I’ve had the pleasure of chatting with Australian novelist, Kate Constable about her latest young adult novel, New Guinea Moon. Kate Constable was born in Sangringham, Melborne (Victoria, Australia). When she was six-years-old, her family moved to Papua New Guinea where her father worked as a pilot.
Strange country, first love, secrets.
I believe you spent part of your childhood in New Guinea, did your time there inspire you to write this story?
It certainly did. My family lived in Papua New Guinea in the 1970s, when New Guinea Moon is set. I was six when we moved there, and eleven when we left, so I was at a very impressionable age! In many ways, it was a wonderful place to grow up. There was no television, so I spent most of my time reading and climbing trees. We were exposed to great inequalities of wealth and privilege, which was a good life lesson, but one I feel great unease about now, looking back – it was just the way the world was, and I didn’t question it. I loved the wild landscape, the violent climate, the traditional culture, but I was a privileged expatriate child, much wealthier and more fortunate, through an accident of birth, than the local children I encountered. Even at the time I was dimly aware of the unfairness of it all, but I never really questioned it. Part of the reason for writing NGM was so that I could explore those ambivalent feelings, the attraction and excitement of living in this amazing, exotic place, and the deep, uncomfortable divide between the expat community and the local people. My protagonist Julie is sixteen, a few years older than I was when I left PNG, and she can see things a little more clearly than I could back then!
New Guinea Moon is your tenth novel, how do you keep up your momentum to continue writing?
I’m not much good at anything else! But honestly, I can’t imagine a more enjoyable job. With every book, I get to plunge myself into a different world, and live there for a year or so — sometimes longer. I started living in my imagination when I was a little girl, perhaps I’ve never fully emerged.
What do you love about writing young adult?
In many ways I still feel like the tongue-tied, awkward, uncertain teenager I used to be. I don’t think I’ve ever really got a firm grip on the way the world works, so it’s easy for me to slip back into feeling fifteen or sixteen, groping my way toward understanding those complicated things: love and family and identity and friends, trying to work out what I’m doing here.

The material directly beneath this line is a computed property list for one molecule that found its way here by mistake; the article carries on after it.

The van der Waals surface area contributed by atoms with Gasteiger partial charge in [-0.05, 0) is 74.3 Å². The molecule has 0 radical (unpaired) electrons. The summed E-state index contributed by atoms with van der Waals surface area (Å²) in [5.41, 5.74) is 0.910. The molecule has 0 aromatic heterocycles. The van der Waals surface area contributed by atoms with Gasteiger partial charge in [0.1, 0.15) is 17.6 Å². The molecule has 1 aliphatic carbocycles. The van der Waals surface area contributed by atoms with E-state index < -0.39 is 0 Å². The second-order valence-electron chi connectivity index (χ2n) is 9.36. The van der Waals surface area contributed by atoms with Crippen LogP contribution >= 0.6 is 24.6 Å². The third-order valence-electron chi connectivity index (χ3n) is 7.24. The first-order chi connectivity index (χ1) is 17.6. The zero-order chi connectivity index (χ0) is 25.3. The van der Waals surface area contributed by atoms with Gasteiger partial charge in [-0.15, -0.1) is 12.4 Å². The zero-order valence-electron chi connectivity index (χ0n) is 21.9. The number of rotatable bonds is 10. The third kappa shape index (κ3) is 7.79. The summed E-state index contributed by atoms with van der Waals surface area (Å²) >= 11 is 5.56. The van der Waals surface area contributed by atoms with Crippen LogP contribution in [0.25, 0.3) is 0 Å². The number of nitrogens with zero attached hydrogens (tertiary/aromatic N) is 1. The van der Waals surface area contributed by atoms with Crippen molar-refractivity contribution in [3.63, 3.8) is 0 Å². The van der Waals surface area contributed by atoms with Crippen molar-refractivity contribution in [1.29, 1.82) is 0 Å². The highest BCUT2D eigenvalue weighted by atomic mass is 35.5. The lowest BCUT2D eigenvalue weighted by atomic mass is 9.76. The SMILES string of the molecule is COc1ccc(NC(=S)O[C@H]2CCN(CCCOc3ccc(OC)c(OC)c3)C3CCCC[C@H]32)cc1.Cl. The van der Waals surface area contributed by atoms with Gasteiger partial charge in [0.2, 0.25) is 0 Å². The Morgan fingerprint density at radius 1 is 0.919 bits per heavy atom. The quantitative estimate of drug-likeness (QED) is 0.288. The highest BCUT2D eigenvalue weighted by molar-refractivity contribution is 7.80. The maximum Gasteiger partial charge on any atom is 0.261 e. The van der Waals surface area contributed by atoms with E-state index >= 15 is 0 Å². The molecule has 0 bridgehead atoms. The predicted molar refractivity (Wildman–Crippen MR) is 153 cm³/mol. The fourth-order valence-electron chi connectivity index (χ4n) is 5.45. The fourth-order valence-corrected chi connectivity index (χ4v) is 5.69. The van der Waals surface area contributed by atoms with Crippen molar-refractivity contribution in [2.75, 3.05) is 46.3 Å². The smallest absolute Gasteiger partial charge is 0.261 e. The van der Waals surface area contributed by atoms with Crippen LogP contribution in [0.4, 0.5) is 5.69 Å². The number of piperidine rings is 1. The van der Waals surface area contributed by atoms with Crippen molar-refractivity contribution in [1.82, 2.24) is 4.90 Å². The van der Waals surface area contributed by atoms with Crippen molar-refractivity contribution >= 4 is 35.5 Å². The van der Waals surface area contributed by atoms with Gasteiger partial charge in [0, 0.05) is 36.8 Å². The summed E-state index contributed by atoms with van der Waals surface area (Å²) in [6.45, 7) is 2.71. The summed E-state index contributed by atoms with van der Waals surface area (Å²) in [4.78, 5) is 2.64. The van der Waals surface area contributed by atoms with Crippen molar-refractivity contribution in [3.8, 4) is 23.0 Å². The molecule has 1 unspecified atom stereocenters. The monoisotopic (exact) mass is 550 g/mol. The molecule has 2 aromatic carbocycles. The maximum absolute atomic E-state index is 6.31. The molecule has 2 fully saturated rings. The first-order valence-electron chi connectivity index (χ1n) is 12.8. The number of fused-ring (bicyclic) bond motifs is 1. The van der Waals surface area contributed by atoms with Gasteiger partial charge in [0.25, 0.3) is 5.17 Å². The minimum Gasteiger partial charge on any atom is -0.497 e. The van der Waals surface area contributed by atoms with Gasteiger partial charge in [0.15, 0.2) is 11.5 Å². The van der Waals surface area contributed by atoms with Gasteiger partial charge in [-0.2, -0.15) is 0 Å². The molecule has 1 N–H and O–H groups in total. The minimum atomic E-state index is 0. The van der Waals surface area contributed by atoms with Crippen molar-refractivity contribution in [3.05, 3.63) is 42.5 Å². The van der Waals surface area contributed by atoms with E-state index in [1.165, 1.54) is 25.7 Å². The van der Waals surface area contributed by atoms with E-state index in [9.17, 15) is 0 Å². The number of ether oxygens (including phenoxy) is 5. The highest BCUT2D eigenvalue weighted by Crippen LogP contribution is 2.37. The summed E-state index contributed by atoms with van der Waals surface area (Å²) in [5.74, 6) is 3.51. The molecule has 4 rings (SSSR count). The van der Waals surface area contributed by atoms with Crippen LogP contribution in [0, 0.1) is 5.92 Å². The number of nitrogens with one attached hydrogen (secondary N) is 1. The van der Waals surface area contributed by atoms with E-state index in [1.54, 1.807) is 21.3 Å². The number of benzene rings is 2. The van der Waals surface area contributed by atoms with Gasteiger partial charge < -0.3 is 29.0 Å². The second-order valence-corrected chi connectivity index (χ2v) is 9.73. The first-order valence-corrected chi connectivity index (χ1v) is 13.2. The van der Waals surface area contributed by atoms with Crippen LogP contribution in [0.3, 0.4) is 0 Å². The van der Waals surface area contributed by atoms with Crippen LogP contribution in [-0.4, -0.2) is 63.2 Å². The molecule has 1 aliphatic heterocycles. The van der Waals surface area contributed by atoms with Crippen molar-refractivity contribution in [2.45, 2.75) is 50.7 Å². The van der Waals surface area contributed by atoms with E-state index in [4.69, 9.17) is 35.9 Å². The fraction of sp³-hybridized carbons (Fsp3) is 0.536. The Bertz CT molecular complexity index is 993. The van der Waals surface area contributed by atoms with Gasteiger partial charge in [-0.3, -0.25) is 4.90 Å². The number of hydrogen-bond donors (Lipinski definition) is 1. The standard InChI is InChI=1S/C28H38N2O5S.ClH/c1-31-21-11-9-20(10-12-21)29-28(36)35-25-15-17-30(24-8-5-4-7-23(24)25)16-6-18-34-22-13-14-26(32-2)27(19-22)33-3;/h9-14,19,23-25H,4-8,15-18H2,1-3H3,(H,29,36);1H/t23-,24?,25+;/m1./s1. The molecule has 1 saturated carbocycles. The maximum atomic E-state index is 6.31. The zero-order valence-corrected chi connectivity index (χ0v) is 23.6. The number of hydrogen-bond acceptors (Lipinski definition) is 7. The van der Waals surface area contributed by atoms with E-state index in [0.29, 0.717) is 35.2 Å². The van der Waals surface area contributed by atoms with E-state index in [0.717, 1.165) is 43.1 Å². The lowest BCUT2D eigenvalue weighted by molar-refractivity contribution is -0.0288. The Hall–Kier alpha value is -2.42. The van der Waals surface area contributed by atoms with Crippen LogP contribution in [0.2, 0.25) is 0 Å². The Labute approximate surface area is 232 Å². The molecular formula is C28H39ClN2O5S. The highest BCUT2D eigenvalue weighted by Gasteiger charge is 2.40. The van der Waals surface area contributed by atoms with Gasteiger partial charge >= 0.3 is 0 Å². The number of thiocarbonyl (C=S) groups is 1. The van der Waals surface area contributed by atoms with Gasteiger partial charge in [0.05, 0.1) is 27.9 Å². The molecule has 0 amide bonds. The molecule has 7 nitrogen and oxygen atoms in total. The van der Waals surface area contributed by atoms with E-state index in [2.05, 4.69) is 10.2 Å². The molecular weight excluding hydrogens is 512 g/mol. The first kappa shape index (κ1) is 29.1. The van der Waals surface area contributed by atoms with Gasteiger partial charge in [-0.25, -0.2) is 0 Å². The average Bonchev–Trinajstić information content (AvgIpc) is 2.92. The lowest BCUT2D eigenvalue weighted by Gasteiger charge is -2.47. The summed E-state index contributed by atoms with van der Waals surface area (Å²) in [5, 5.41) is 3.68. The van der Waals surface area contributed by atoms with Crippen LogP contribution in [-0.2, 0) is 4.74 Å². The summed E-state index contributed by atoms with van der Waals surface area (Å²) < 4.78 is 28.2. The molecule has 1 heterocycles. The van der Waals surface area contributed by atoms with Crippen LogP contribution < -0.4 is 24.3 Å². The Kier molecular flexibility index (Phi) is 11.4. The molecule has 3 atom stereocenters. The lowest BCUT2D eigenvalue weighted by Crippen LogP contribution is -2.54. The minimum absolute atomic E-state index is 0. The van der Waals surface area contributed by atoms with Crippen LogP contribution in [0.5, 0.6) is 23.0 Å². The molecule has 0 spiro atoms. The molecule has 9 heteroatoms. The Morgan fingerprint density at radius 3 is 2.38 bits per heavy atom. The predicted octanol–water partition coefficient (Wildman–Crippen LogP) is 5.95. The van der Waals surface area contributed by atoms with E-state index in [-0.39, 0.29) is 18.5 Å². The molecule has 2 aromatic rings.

What are you currently working on?
I’m currently working on a time-slip book for younger readers, which is a mixture of My Place, The Block, and a ghostly mystery! I can’t say any more than that…
What do you do when you’re not writing?
My family would probably say, reading! Let me think, what else have I done today: tidied the library at my daughters’ school, sewed miniature clothes for a tiny toy dog, prepared for a book launch, researched for a talk I’m giving later in the year… I’ll tell you what I haven’t done yet, I just remembered, I haven’t vacuumed.
And just for fun, when writing do you prefer…
Coffee, tea, or hot chocolate?
I’m a tea addict. I have a special one person teapot with a sideways handle which is a precious possession. My favourite day is Saturday, when the newspaper comes, and I can browse through it at leisure with a pot of tea. Bliss!
Plotting, pantsing or both? Plotting is my favourite part. I’m an uptight Virgo, I don’t do pantsing!
Quiet solitude or background noise? I tend to work with a background murmur from the radio (chat, not music) but I actually do work better when I have quiet solitude!
Warm day, sunny day or rainy day? Rain, plese. But not every day.
Typing or pen and notepad? Typing. My handwriting has deteriorated to the point where if I use a pen, I can’t decipher it any more.
Thank you so much for stopping by Kate.
Check out my 5 star review for New Guinea Moon.
Julie has grown up not knowing her father, with just the occasional Christmas card and the knowledge that he flies planes for a charter company in New Guinea. When she comes to stay with him one long summer, she learns to appreciate not only her long-lost father and his love of flying, but also New Guinea itself and the people she meets. An awkward romance with a young expat contrasts with her growing attraction to the son of a local coffee plantation owner. And, left to her own devices much of the time, Julie learns to rely on herself and gain her own independence. A tragedy and then a mystery leave her reeling, but force her to evaluate what she really wants out of life.